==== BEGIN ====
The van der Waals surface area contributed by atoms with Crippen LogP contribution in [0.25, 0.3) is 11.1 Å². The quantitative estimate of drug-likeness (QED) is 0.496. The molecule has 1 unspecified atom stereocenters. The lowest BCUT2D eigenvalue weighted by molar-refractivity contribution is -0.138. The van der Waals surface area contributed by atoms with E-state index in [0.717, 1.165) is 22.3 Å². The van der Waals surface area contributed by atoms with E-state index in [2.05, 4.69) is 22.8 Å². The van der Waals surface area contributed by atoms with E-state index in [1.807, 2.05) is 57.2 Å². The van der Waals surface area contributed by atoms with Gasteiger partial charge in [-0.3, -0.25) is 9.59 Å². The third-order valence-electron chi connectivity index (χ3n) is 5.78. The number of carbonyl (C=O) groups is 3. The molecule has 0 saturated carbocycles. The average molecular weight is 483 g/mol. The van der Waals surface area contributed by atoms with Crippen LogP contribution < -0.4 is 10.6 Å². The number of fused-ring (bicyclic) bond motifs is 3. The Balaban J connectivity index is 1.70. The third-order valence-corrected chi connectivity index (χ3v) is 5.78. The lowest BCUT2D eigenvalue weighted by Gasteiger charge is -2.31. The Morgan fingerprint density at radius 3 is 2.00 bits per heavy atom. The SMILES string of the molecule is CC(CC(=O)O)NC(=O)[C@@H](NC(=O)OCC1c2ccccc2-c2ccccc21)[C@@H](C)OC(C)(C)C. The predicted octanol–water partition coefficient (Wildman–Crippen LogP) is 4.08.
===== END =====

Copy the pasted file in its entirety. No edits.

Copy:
The van der Waals surface area contributed by atoms with Crippen LogP contribution in [0.25, 0.3) is 11.1 Å². The quantitative estimate of drug-likeness (QED) is 0.496. The molecule has 1 unspecified atom stereocenters. The lowest BCUT2D eigenvalue weighted by molar-refractivity contribution is -0.138. The van der Waals surface area contributed by atoms with E-state index in [0.717, 1.165) is 22.3 Å². The van der Waals surface area contributed by atoms with E-state index in [2.05, 4.69) is 22.8 Å². The van der Waals surface area contributed by atoms with E-state index in [1.807, 2.05) is 57.2 Å². The van der Waals surface area contributed by atoms with Gasteiger partial charge in [-0.3, -0.25) is 9.59 Å². The third-order valence-electron chi connectivity index (χ3n) is 5.78. The number of carbonyl (C=O) groups is 3. The molecule has 0 saturated carbocycles. The average molecular weight is 483 g/mol. The van der Waals surface area contributed by atoms with Crippen LogP contribution < -0.4 is 10.6 Å². The number of fused-ring (bicyclic) bond motifs is 3. The Balaban J connectivity index is 1.70. The third-order valence-corrected chi connectivity index (χ3v) is 5.78. The lowest BCUT2D eigenvalue weighted by Gasteiger charge is -2.31. The Morgan fingerprint density at radius 3 is 2.00 bits per heavy atom. The SMILES string of the molecule is CC(CC(=O)O)NC(=O)[C@@H](NC(=O)OCC1c2ccccc2-c2ccccc21)[C@@H](C)OC(C)(C)C. The predicted octanol–water partition coefficient (Wildman–Crippen LogP) is 4.08.